The science in A New Kind of Science—or NKS, as people seem to call it—is pretty interesting. The core is—as the title of the book says—a "new kind of science." That one day will be like a physics, or a chemistry, or a mathematics. But concerned with studying what's out there in the computational universe.
And from this basic science come all sorts of applications. Modeling all kinds of systems in nature—in physics, perhaps even including our whole universe. But perhaps ultimately even more importantly, come the ideas of "mining" the computational universe: finding simple programs out there that can be used for technology. It's like the early days of chemistry, or materials science. Finding simple programs out there that turn out to be useful for particular purposes. Nowadays we use this idea all the time for finding new algorithms in Mathematica. There's a little application that some of you will have seen in our WolframTones site. But there's a vast amount more to come. And I've no doubt that one day it'll be a trillion-dollar industry.
It's fascinating to watch it all get going. I'm always amused at our NKS Summer Schools, realizing that the alumni will one day be the leaders of this big, institutionalized field. I was charmed seeing the actual response—five years ago now—when my book was published. I'm a big student of the history of science. And it was really quite exciting to see a paradigm shift, on the ground.
Not that I was in much doubt about the things I'd discovered. But it was kind of nice—and, if history is a guide, a very good sign for the future—to see all the characteristic "paradigm shifty" behavior. "It's wrong." "It's been done before." "It's wrong and it's been done before." "It just isn't science."
I was a little sad to see some otherwise-reputable physicists making asses of themselves. But I suppose at least it'll be fodder to encourage a future generation.
After the fact, it always seems like successful innovations were obvious, and came in completely smoothly. But on the ground, there's lots of turbulence, often for years. Still, afterwards, it becomes the big surprise when people study the history: "Can you believe it? When NKS first came out, Professor So-and-So said blah, blah, blah."
One has to choose. One can be involved in things that are well established. Where one operates within the existing institutions. With all the political skills that needs. But in a sense needing little intellectual entrepreneurism.
Or one can be involved in things that are new. And then one needs to be an entrepreneur. Doing things just because one believes in them oneself. Not because there's a whole institutional structure that tells one one should be doing it.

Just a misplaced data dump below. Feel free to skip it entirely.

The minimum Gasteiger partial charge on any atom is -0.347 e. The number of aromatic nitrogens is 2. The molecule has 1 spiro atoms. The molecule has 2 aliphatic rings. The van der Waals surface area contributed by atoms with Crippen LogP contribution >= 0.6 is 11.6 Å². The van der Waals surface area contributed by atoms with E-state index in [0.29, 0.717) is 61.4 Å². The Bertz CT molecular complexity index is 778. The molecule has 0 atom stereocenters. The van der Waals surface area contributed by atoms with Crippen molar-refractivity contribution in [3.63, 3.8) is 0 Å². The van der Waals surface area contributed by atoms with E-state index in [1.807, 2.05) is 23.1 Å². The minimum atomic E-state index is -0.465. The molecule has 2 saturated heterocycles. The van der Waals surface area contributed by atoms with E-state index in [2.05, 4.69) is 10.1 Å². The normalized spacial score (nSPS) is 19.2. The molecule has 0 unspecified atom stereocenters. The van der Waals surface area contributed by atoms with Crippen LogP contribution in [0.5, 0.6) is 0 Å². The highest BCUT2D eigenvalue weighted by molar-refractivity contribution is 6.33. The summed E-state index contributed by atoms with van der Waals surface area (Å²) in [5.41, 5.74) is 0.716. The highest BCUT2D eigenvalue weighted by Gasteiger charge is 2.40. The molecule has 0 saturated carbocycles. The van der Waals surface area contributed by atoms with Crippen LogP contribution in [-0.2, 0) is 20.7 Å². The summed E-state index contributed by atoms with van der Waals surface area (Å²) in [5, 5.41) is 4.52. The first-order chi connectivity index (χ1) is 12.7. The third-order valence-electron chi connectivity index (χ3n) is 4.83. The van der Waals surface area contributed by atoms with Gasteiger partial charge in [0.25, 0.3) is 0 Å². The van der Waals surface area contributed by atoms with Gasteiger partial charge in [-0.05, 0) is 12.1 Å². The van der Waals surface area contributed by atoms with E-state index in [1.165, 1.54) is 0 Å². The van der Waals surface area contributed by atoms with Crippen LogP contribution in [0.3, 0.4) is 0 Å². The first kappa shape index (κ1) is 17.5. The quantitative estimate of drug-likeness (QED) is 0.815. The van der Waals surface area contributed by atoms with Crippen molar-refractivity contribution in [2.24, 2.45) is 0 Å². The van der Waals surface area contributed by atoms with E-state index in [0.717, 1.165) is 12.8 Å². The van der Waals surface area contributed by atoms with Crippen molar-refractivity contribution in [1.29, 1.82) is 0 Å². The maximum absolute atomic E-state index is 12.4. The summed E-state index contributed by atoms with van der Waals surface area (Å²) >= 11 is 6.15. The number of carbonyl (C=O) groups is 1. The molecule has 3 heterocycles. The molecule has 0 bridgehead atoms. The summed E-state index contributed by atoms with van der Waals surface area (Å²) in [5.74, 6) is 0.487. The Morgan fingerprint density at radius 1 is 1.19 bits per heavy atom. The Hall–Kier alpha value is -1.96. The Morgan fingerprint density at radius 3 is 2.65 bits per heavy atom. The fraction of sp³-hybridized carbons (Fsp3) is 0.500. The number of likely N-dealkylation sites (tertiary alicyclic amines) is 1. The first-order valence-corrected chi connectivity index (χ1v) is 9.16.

Some people find that really scary. And some people definitely fail at it. But, perhaps because I'm a much better entrepreneur than I am a politician, I've always found it vastly preferable.
Well, so, back to companies. They're a bit the same kind of thing.
One can choose to be a professor. Where at age 30 one in a sense has one's whole life laid out for one. And where, so long as one can handle the politics of the university, one can just keep doing what one's doing for one's whole life.
And for some people, that's a really outstanding deal. But, I have to say, if one wants to do new things, and really make things happen, it's not such a good deal. In the 20 years or so since I completely checked out of academia, I'm afraid many aspects of it have become yuckier and yuckier. I think professor salaries at top schools have gone up.
But my impression is that the academic scurrilousness rate has gone up. And the pressure to toe the line—and not to innovate, or even think different thoughts—has gone up. The management of universities tends to be kind of weird too. With a certain lack of clarity about who or what the university is being run for.
You know, it's always interesting. When people from academia join our company, there's one thing that often surprises them. That the company is upset if, for example, their computer is broken. That the company is actually motivated to make them productive. Rather than it just being a question of whether some administrator feels like helping them.
But the thing I like most about companies—at least entrepreneurial ones—is that they're such great vehicles for turning ideas into reality. I like ideas. I even have quite a few of them. And the great thing about a company is that one can take ideas and get a group of people to turn those ideas into something real—and something that actually has significance in the world.